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Why the World Needs a Special Tribunal to Prosecute Russia's Aggression Against Ukraine

A poster depicting Putin on trial in The Hague outside the Kyiv city administration. Ukrinform / ABACA via Reuters Connect

The International Criminal Court (ICC)'s prosecutor in The Hague is investigating grave crimes allegedly committed in Ukraine. In the Ukrainian situation, this court has jurisdiction over three categories of crimes of utmost concern for the international community: war crimes, crimes against humanity, and genocide. All of those crimes, however, are conducted in the course of the armed conflict and do not deal with the cause of the war.

In 1974, the United Nations General Assembly adopted the definition of aggression. According to this definition, any invasion, attack, military occupation, or annexation by force inconsistent with the UN Charter may qualify as an act of aggression. The Charter recognizes only two legal grounds for the use of military force: in self-defense in response to an armed attack or with the authorization of the Security Council.

On March 2, 2022, the General Assembly adopted Resolution ES-11/1, which recognized that the military operations of the Russian Federation inside Ukraine’s sovereign territory were on a scale that the international community had not seen in Europe in decades, and deplored “in the strongest terms” the aggression by the Russian Federation against Ukraine in violation of the Charter.

The International Court of Justice (ICJ), the principal judicial organ of the United Nations which is also located in The Hague, ordered the immediate suspension of Russian military operations in Ukraine on March 16, 2022.

The war of aggression is not only an internationally wrongful act of a state but also the gravest crime against international peace. Both Ukraine and Russia consider waging an aggressive war to be a crime under their respective criminal codes.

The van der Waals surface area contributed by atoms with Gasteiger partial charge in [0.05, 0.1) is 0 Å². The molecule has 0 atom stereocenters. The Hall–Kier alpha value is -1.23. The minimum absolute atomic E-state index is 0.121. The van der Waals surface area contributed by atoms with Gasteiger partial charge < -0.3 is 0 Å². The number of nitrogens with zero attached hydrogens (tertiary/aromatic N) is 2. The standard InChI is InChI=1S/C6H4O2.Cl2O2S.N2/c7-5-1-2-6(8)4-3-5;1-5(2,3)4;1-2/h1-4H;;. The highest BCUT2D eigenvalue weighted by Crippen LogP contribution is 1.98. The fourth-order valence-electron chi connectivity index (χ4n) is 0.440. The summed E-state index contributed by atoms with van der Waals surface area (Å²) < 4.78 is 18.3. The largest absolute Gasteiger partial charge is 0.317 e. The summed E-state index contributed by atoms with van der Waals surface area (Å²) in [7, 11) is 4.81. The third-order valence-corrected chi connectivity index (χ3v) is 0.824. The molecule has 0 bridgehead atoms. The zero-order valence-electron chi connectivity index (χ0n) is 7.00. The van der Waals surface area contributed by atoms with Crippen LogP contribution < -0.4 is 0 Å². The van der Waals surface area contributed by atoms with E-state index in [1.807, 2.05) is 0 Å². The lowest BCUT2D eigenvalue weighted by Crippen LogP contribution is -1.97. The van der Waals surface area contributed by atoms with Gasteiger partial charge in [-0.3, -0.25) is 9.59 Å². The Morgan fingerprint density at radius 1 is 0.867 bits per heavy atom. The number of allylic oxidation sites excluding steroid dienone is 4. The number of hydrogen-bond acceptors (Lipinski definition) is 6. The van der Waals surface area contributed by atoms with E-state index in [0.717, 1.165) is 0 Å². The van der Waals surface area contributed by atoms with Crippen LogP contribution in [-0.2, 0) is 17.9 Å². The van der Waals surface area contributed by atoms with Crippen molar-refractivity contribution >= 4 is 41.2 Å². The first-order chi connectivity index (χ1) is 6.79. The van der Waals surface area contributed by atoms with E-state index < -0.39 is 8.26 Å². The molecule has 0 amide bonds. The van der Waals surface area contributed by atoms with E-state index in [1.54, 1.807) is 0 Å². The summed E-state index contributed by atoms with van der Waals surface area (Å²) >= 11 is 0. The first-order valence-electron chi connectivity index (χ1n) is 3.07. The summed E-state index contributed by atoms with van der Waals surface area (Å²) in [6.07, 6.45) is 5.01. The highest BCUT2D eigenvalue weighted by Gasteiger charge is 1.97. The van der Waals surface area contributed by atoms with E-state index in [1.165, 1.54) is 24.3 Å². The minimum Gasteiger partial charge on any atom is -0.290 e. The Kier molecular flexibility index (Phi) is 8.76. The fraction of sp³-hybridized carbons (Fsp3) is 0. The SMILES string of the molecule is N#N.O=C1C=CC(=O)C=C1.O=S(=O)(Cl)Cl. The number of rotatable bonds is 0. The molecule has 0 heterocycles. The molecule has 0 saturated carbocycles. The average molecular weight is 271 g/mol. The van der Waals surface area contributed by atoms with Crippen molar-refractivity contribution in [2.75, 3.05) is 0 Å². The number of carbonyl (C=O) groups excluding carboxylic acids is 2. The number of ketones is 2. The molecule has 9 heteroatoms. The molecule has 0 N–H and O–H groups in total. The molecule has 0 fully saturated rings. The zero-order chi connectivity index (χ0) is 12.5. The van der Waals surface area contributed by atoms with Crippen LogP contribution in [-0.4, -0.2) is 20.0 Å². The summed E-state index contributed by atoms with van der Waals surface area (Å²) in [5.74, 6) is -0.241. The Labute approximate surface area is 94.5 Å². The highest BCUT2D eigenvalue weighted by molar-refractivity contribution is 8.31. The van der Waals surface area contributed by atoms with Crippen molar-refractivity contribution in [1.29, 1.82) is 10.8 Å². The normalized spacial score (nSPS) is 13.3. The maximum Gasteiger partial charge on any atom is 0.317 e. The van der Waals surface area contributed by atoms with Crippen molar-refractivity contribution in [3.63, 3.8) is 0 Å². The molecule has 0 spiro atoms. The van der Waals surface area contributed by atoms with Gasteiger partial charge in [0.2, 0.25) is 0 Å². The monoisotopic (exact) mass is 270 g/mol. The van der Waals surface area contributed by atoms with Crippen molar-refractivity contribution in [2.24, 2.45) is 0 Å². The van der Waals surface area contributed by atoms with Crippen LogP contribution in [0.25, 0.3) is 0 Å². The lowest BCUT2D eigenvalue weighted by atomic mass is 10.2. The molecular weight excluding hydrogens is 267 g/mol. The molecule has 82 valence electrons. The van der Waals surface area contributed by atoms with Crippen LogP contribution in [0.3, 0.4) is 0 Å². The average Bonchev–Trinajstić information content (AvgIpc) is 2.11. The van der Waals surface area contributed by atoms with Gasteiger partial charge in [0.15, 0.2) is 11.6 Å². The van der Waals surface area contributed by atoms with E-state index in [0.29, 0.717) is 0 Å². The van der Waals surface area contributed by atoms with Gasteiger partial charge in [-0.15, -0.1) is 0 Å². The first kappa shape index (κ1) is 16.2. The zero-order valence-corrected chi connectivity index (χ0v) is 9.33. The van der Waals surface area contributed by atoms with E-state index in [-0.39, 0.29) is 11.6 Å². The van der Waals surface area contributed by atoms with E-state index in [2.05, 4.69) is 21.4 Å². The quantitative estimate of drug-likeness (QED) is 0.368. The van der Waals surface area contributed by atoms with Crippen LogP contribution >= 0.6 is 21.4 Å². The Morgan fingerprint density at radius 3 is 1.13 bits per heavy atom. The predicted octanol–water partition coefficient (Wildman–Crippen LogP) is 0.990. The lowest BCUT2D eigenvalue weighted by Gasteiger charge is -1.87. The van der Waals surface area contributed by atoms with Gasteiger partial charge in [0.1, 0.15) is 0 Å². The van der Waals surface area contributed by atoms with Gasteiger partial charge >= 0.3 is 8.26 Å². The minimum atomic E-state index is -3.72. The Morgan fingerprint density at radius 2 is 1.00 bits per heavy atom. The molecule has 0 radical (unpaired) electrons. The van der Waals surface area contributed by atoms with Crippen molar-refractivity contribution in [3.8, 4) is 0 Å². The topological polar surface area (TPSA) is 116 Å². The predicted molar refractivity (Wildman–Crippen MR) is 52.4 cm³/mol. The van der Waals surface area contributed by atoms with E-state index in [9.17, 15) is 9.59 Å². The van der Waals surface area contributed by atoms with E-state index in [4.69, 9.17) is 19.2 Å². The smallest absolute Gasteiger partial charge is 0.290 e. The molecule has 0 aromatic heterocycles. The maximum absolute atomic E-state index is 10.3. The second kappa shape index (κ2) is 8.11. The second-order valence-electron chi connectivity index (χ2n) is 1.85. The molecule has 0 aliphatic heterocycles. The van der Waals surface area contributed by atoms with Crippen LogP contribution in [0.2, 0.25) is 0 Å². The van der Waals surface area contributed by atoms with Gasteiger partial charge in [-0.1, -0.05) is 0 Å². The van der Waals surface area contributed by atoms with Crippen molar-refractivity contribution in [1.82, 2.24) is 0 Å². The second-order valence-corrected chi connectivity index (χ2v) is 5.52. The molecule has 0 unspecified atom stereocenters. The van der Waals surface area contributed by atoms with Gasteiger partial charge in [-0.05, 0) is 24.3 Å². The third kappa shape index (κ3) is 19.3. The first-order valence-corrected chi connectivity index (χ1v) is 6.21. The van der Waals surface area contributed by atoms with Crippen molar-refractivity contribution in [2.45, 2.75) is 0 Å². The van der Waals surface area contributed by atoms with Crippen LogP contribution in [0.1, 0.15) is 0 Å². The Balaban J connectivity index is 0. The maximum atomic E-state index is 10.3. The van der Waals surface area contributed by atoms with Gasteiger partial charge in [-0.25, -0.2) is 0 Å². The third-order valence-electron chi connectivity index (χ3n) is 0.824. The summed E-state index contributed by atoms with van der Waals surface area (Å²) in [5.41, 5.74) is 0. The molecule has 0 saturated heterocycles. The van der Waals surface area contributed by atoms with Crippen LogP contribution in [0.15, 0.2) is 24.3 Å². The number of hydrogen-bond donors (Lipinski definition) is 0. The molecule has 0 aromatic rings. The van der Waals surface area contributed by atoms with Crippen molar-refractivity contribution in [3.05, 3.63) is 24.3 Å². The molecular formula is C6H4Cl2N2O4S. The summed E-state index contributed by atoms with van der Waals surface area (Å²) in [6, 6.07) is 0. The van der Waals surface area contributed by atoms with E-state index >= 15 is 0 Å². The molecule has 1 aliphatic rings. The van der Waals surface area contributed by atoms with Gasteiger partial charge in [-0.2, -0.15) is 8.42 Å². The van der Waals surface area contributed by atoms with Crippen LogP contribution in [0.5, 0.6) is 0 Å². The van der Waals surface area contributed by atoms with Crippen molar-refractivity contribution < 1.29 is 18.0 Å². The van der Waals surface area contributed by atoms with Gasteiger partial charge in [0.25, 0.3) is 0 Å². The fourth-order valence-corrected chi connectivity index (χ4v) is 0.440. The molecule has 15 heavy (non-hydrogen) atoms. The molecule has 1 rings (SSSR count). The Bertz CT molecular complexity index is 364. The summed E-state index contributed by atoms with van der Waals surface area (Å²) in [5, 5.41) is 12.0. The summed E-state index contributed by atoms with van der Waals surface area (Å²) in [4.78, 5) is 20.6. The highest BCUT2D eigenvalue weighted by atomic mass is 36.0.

The definition of the crime of aggression in the Rome Statute of the International Criminal Court is a result of an international consensus of which the Russian Federation was a part. However, there is a wide accountability gap — at present, there is no international criminal tribunal to try those responsible for the aggression against Ukraine.

In fact, the only international tribunals that tried individuals for aggression (referred to as “crimes against peace” at the time) were international military tribunals in Nuremberg and Tokyo, established by the victorious Allies after the end of World War II. It was the Soviet legal scholar Aron Trainin who made a critical contribution to the definition of the crimes against peace in the Charters of both tribunals.

Ukraine has initiated discussions about establishing a special international tribunal on the crime of aggression. According to Dr. Anton Korynevych, Ukraine’s ambassador-at-large who leads his nation’s delegation in the proceedings before the ICJ, the most effective option would be a tribunal based on an agreement between Ukraine and the UN or a multilateral treaty between Kyiv and other states. This option would address the issue of immunities enjoyed by heads of state and government and foreign ministers under international law.